Let’s look at ransomware – software that holds your computer hostage until you pay up – and how best to protect yourself.
Spoiler alert: you already know the answer.
What is ransomware?
First, let me tell you that ransomware is actually nothing new. It’s received a lot of press lately for the latest variant, but the technique has been around for a long time.
It’s nothing more than malware which encrypts some large portion of the machine or its data and then holds it hostage until you pay some exorbitant fee to (hopefully) regain access. The most recent variants are using good encryption, so once your machine has fallen victim to it, the outlook is actually pretty bleak.
Note the word I used: malware. Ransomware is just malware. It’s really just spyware, a virus, whatever you want to call it – and it’s just another thing that hackers do once they gain access to someone’s computers. It’s very destructive malware, it’s effective at what it does, but it’s just malware.
And that should give you a huge clue on how to prevent it.
You protect yourself from ransomware exactly like you protect yourself from all viruses and malware.
- You should have a firewall. A router is probably good enough and an additional software firewall is fine if you’re paranoid. Turning on the Windows 7 firewall these days is usually enough.
- Run up-to-date anti-malware tools. I happen to recommend Microsoft Security Essentials, but there are many, many others. Make sure that they are running and up-to-date.
- Keep your system and software up-to-date.
- And of course the usual advice applies: don’t download random things from the internet; don’t open attachments that you aren’t completely certain are valid and correct. The most recent and virulent ransomware seems to arrive most often in the form of an email attachment.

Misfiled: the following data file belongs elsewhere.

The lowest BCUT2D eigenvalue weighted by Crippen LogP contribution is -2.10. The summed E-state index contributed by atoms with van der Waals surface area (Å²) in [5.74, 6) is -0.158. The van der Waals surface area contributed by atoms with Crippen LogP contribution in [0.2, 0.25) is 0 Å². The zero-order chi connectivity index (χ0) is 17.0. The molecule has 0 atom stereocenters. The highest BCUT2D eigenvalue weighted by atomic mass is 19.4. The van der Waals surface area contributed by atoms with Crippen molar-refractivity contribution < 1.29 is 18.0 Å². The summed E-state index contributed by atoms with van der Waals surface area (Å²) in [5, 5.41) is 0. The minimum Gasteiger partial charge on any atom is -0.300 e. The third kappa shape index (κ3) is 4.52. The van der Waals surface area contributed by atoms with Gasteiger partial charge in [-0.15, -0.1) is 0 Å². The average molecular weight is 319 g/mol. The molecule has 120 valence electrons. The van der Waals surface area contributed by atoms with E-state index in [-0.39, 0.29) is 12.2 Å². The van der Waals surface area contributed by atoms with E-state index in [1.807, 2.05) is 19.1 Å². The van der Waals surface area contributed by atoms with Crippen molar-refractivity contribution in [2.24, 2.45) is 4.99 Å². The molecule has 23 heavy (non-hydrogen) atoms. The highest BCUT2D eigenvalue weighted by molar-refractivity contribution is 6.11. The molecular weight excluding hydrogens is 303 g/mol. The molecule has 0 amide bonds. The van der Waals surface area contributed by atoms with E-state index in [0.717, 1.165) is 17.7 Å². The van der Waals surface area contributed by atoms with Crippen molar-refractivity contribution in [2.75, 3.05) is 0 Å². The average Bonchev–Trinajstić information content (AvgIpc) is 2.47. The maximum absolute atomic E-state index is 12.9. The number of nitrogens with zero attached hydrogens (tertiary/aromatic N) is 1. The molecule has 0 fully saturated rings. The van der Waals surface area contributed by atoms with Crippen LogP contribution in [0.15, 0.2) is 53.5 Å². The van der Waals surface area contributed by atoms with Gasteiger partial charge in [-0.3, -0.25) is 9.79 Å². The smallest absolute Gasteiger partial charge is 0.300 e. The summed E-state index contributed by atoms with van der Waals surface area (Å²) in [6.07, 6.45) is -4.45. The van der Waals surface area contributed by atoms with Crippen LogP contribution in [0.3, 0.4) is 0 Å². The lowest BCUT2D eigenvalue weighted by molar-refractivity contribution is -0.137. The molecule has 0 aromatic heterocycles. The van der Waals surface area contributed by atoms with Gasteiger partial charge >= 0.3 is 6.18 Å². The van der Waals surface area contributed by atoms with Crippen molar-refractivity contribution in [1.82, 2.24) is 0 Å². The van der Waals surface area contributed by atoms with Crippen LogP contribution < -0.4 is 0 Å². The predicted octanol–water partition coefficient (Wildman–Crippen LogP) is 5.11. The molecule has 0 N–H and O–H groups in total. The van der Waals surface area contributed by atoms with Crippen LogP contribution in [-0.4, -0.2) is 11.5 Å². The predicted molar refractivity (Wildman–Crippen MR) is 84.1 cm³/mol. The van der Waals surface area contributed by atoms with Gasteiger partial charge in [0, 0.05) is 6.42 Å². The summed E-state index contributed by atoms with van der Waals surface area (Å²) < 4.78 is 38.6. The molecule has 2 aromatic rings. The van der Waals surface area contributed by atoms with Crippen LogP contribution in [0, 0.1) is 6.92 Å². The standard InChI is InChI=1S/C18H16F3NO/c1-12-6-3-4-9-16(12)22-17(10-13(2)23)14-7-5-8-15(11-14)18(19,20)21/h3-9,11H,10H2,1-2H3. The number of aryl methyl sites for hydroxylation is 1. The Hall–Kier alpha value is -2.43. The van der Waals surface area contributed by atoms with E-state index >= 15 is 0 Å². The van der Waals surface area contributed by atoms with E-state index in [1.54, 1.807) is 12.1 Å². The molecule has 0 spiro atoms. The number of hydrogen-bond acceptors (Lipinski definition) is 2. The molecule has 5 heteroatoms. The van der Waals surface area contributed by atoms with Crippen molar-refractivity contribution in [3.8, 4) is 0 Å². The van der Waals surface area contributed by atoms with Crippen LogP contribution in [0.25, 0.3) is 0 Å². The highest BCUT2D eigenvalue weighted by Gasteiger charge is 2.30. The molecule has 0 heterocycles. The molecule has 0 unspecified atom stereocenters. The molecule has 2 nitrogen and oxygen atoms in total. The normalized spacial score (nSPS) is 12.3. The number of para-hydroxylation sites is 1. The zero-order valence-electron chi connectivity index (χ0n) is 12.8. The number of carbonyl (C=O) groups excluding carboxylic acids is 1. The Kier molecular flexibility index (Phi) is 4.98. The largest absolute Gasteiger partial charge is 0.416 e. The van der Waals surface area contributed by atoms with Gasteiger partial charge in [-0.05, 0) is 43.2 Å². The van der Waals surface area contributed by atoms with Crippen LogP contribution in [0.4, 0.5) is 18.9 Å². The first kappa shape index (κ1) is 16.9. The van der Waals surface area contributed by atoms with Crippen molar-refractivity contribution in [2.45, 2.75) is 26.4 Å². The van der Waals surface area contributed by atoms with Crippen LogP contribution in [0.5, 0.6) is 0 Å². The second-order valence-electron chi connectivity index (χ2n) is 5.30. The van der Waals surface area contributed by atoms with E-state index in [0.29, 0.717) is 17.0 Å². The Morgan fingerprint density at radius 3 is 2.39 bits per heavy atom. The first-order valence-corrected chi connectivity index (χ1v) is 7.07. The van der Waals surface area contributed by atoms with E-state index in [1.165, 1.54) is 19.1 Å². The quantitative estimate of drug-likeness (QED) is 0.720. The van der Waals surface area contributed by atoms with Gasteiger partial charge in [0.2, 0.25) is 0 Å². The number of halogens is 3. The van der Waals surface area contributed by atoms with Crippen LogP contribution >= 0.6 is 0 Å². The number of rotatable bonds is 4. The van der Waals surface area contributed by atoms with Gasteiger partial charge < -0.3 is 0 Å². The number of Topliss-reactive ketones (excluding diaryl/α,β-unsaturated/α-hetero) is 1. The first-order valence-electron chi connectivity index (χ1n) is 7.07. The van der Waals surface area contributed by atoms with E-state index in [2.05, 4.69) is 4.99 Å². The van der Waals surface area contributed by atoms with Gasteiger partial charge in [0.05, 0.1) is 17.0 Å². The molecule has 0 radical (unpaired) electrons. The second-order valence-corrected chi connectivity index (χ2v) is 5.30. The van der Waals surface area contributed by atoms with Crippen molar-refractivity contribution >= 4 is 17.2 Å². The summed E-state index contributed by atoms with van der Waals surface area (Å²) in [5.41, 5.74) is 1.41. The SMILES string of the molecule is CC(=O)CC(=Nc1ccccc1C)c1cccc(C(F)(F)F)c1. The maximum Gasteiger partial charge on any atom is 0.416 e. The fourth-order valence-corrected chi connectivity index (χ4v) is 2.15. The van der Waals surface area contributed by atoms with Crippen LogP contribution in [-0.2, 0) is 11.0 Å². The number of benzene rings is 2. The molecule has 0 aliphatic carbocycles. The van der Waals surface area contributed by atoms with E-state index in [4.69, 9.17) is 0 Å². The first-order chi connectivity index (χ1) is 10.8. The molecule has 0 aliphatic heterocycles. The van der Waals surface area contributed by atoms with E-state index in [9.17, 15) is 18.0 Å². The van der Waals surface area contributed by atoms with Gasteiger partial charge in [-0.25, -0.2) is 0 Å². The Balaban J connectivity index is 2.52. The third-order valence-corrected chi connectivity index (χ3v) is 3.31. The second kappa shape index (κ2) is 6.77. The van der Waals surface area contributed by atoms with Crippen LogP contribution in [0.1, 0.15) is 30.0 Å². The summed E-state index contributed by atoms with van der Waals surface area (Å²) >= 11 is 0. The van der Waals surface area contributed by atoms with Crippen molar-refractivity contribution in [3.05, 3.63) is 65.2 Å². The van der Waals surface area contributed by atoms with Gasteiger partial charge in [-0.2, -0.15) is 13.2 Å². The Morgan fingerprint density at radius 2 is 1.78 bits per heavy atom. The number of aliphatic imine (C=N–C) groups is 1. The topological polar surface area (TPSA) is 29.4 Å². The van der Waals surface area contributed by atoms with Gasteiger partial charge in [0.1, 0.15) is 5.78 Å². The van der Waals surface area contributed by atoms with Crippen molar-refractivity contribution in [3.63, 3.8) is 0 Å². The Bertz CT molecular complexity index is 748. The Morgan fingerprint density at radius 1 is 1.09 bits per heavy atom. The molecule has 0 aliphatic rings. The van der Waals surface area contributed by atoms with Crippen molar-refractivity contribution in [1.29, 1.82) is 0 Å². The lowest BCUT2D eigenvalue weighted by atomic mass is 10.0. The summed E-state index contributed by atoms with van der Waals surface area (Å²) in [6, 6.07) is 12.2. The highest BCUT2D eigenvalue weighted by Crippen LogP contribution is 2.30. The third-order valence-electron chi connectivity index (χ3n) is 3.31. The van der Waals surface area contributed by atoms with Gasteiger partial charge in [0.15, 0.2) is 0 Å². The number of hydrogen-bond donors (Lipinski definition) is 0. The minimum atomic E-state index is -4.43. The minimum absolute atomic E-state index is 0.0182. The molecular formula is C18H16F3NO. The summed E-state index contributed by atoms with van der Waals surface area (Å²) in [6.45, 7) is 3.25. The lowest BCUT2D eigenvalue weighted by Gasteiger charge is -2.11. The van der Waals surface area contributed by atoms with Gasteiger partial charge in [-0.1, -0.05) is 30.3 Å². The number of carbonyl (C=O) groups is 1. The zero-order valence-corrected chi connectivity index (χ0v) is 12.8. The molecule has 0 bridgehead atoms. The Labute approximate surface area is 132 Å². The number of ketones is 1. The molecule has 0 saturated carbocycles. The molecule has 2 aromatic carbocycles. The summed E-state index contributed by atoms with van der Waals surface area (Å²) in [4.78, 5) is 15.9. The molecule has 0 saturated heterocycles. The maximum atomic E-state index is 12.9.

Basically, do all the things you should already be doing to keep yourself safe on the internet. In fact, that’s the article that I’m going to point you at (“Internet Safety: 8 Steps to Keeping Your Computer Safe on the Internet“) because that’s really all this boils down to doing.
This happens to be just one style of threat – a particularly nasty one – but one that you protect yourself from it in the exact same way that you protect yourself from all other styles of attack… all other styles of malware.
The safety of backups
One final thing that I will throw out is that having a good and recent backup1 can save you almost immediately.
If you find that your machine has been encrypted by ransomware on Tuesday, restoring to a backup you took on Monday would make it almost a non-event. Aside from any work performed since the Monday backup, you’d have your machine back and running again in no time, without having to pay any ransom.
There is almost nothing that a good backup can’t save you from – and this is another case where, if you have current up-to-date backups for your machine, even something like ransomware doesn’t necessarily need to get in your way.
Should I pay the ransom?
I say that for two reasons:
- These are malicious hackers. Once they have your money, there is zero incentive for them to actual deliver on the promise of decryption. You’ll be exactly where you were when the ransomware took over, just poorer.
- Paying them encourages them to keep doing this.
Stay safe, use a backup, and never negotiate with hostage takers – even when it’s your data they take.